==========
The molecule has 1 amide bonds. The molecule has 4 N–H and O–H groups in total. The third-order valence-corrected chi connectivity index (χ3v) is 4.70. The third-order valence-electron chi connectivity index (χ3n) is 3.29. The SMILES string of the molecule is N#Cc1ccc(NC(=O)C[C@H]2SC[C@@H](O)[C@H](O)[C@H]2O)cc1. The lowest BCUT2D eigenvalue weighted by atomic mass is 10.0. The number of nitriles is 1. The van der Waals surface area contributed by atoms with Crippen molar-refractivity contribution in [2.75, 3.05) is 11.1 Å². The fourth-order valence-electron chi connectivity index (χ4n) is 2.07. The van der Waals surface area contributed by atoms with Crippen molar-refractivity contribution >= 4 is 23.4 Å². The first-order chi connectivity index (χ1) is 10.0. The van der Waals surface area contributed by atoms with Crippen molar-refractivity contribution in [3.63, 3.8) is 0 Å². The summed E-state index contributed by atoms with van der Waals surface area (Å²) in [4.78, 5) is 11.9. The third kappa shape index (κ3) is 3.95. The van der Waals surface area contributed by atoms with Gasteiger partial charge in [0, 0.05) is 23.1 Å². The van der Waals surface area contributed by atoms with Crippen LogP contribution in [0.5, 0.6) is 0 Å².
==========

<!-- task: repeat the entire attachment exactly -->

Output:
The molecule has 1 amide bonds. The molecule has 4 N–H and O–H groups in total. The third-order valence-corrected chi connectivity index (χ3v) is 4.70. The third-order valence-electron chi connectivity index (χ3n) is 3.29. The SMILES string of the molecule is N#Cc1ccc(NC(=O)C[C@H]2SC[C@@H](O)[C@H](O)[C@H]2O)cc1. The lowest BCUT2D eigenvalue weighted by atomic mass is 10.0. The number of nitriles is 1. The van der Waals surface area contributed by atoms with Crippen molar-refractivity contribution in [2.75, 3.05) is 11.1 Å². The fourth-order valence-electron chi connectivity index (χ4n) is 2.07. The van der Waals surface area contributed by atoms with Crippen molar-refractivity contribution >= 4 is 23.4 Å². The first-order chi connectivity index (χ1) is 10.0. The van der Waals surface area contributed by atoms with Crippen molar-refractivity contribution in [3.63, 3.8) is 0 Å². The summed E-state index contributed by atoms with van der Waals surface area (Å²) in [4.78, 5) is 11.9. The third kappa shape index (κ3) is 3.95. The van der Waals surface area contributed by atoms with Gasteiger partial charge in [0, 0.05) is 23.1 Å². The van der Waals surface area contributed by atoms with Crippen LogP contribution in [0.5, 0.6) is 0 Å².